At the time of admitting the declaration in evidence the court indicated that the jury would ultimately be permitted to determine for themselves whether they believed it to have been made in the belief on the part of the declarant that he was about to die. But the quoted instruction, the only one given on that subject, in effect withdrew that question from the jury's consideration. It tells the jury peremptorily that if they find that the statement in question was made they will take and consider it as the dying declaration of the deceased, thus precluding the jury from considering, in determining the weight and credibility to be given to the deceased's statement, the question of whether or not at the time he made it he believed he was facing death. The effect of the instruction is to make the finding or conclusion reached by the court on the preliminary hearing, had for the purpose of determining the admissibility of the alleged dying declaration, conclusive upon the jury as to the declarant's state of mind at the time the declaration was made. Such we think is not the law.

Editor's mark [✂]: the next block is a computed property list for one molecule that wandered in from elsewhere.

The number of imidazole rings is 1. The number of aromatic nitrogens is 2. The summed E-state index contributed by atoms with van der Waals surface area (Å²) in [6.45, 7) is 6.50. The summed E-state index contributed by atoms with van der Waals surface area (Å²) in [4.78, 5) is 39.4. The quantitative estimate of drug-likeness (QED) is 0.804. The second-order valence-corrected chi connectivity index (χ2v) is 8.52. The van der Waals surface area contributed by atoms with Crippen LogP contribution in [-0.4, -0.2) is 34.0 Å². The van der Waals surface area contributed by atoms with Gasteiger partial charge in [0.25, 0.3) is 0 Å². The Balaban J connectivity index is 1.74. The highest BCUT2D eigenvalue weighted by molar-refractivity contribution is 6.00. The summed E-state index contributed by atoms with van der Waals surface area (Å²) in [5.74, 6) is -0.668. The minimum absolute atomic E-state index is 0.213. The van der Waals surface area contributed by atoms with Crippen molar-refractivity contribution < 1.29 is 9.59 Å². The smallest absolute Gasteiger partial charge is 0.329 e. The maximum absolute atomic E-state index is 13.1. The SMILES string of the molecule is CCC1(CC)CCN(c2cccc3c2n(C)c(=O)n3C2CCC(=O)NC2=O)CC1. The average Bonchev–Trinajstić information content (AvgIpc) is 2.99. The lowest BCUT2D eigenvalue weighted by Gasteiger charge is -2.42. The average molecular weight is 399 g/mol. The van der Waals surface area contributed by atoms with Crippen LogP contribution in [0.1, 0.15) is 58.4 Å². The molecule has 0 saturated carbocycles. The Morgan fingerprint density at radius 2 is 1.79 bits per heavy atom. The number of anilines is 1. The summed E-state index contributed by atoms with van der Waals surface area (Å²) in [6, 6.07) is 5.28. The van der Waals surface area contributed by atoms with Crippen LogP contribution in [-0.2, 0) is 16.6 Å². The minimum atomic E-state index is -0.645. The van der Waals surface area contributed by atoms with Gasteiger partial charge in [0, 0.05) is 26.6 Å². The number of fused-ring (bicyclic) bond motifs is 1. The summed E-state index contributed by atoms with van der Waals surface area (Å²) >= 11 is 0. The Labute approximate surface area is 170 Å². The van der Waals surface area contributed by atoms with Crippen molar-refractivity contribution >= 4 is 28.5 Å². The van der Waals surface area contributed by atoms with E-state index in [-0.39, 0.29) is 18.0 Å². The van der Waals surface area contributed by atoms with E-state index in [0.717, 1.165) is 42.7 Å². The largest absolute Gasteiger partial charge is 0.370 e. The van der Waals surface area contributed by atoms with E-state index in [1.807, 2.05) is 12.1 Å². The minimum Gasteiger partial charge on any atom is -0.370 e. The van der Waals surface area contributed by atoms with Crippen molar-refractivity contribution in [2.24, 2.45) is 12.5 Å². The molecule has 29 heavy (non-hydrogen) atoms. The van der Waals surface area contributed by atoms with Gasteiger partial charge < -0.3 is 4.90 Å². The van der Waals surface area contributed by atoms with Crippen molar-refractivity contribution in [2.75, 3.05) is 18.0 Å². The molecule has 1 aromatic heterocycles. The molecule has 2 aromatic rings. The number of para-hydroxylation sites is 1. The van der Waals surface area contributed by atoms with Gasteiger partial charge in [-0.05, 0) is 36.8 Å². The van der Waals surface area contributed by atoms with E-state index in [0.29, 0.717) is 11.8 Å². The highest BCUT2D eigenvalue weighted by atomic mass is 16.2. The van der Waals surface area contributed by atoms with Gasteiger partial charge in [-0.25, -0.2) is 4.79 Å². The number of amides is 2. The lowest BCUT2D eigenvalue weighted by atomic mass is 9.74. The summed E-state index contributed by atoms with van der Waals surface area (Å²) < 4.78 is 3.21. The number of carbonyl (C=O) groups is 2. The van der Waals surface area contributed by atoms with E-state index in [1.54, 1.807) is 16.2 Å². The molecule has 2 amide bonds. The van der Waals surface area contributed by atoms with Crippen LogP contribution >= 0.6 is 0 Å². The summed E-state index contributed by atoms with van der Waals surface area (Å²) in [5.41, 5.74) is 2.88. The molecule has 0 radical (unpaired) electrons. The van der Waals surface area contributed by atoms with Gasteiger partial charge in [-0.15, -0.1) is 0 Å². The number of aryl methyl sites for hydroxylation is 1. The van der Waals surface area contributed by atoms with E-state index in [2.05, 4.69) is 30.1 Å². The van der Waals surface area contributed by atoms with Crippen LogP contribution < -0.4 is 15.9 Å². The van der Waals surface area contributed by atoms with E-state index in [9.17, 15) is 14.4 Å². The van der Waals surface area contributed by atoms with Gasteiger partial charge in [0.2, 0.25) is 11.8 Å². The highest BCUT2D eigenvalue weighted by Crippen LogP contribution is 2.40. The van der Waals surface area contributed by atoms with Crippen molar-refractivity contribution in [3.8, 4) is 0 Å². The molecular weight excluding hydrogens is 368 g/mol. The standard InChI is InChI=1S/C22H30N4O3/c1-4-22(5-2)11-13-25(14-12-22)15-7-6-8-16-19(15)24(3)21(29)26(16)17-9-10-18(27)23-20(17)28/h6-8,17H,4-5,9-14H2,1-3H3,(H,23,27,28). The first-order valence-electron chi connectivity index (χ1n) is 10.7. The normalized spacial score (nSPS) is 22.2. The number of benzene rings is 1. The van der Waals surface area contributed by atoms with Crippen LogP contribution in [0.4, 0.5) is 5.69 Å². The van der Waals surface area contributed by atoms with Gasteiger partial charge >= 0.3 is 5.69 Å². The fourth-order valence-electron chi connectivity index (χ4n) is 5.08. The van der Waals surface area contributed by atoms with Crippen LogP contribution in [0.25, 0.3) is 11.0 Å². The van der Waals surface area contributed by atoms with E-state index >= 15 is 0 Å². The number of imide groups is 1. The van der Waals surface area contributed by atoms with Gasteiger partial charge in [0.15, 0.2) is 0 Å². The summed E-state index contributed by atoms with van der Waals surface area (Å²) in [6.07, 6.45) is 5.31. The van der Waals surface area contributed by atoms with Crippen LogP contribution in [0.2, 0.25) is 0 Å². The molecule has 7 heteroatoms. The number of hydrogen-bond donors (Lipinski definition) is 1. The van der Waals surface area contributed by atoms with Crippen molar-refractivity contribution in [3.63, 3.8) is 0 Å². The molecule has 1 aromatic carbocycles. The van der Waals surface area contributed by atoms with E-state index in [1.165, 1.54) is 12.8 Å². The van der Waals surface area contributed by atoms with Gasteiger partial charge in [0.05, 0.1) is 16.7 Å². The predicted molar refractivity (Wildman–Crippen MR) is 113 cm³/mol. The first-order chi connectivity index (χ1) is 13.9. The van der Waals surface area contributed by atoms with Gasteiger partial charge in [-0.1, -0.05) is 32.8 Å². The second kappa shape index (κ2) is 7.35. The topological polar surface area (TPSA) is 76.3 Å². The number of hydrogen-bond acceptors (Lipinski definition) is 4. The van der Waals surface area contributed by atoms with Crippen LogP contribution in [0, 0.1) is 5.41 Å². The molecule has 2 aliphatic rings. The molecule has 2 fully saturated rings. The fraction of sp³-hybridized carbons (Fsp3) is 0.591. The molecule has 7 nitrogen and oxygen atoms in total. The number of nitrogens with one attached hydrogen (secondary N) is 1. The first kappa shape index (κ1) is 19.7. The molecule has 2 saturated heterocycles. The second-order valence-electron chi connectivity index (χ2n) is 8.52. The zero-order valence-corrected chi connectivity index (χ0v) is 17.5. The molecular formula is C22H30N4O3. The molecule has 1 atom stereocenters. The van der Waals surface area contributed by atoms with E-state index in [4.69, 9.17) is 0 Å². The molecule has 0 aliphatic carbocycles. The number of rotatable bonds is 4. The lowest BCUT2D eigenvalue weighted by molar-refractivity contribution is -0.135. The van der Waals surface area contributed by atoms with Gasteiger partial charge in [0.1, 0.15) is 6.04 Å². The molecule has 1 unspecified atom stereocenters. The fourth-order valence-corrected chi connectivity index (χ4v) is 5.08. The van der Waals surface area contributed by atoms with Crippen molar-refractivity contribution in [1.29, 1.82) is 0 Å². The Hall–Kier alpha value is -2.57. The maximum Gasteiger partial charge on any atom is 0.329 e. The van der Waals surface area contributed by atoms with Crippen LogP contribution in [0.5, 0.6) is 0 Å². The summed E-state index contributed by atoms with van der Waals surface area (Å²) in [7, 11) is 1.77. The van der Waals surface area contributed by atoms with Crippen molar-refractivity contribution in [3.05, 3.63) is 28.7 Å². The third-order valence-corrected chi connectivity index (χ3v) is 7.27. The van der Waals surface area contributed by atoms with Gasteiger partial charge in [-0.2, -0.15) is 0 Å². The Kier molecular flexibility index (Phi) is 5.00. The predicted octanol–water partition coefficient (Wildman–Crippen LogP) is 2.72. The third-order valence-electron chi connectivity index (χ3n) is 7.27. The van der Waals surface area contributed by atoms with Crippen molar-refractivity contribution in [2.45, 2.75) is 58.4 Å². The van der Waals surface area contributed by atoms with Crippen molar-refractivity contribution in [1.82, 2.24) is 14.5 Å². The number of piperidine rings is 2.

There is a lack of harmony in the authorities upon this proposition. We find in our own jurisdiction cases which seem to hold that the court's determination of the question, made on the preliminary hearing in determining the question of admissibility of the alleged dying declaration, is conclusive and that the question should not be submitted to the jury. The reasoning of other cases seems to point to a different conclusion.
In State v. Burns, 33 Mo. 483, the trial court had refused an instruction requested by the defendant to the effect that if the jury believed that the dying declarations introduced had not been made in extremis and at a time and under circumstances when the declarant was impressed with the conviction of approaching death they should disregard such declarations. The court said the instruction was properly refused "for it left it to the jury to pass upon the admissibility of the declarations, a question solely for the consideration of the court and not for the jury."
In State v. Simon, 50 Mo. 370, the question of instructions was not involved but in discussing the question of admissibility of the declarations there offered, under the facts shown, the court said, 50 Mo. l.c. 374: